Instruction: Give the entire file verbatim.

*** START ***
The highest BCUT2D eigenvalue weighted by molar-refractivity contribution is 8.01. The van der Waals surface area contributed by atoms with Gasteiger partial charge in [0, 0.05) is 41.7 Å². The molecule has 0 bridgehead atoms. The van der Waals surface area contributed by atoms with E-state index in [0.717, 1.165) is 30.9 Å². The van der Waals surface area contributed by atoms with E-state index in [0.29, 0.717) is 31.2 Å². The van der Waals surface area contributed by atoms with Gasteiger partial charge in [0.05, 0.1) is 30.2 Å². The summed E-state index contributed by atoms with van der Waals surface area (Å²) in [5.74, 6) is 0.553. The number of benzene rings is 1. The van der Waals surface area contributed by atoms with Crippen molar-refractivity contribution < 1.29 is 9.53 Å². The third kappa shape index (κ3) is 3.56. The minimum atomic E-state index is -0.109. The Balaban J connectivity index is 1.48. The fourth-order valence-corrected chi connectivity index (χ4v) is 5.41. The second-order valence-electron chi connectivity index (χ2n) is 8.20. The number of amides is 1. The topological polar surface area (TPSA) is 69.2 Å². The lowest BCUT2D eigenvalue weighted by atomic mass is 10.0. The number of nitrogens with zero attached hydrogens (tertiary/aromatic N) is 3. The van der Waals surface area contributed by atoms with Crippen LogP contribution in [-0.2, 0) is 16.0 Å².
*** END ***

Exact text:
The highest BCUT2D eigenvalue weighted by molar-refractivity contribution is 8.01. The van der Waals surface area contributed by atoms with Gasteiger partial charge in [0, 0.05) is 41.7 Å². The molecule has 0 bridgehead atoms. The van der Waals surface area contributed by atoms with E-state index in [0.717, 1.165) is 30.9 Å². The van der Waals surface area contributed by atoms with E-state index in [0.29, 0.717) is 31.2 Å². The van der Waals surface area contributed by atoms with Gasteiger partial charge in [0.05, 0.1) is 30.2 Å². The summed E-state index contributed by atoms with van der Waals surface area (Å²) in [5.74, 6) is 0.553. The number of benzene rings is 1. The van der Waals surface area contributed by atoms with Crippen molar-refractivity contribution < 1.29 is 9.53 Å². The third kappa shape index (κ3) is 3.56. The minimum atomic E-state index is -0.109. The Balaban J connectivity index is 1.48. The fourth-order valence-corrected chi connectivity index (χ4v) is 5.41. The second-order valence-electron chi connectivity index (χ2n) is 8.20. The number of amides is 1. The topological polar surface area (TPSA) is 69.2 Å². The lowest BCUT2D eigenvalue weighted by atomic mass is 10.0. The number of nitrogens with zero attached hydrogens (tertiary/aromatic N) is 3. The van der Waals surface area contributed by atoms with Crippen LogP contribution in [-0.2, 0) is 16.0 Å².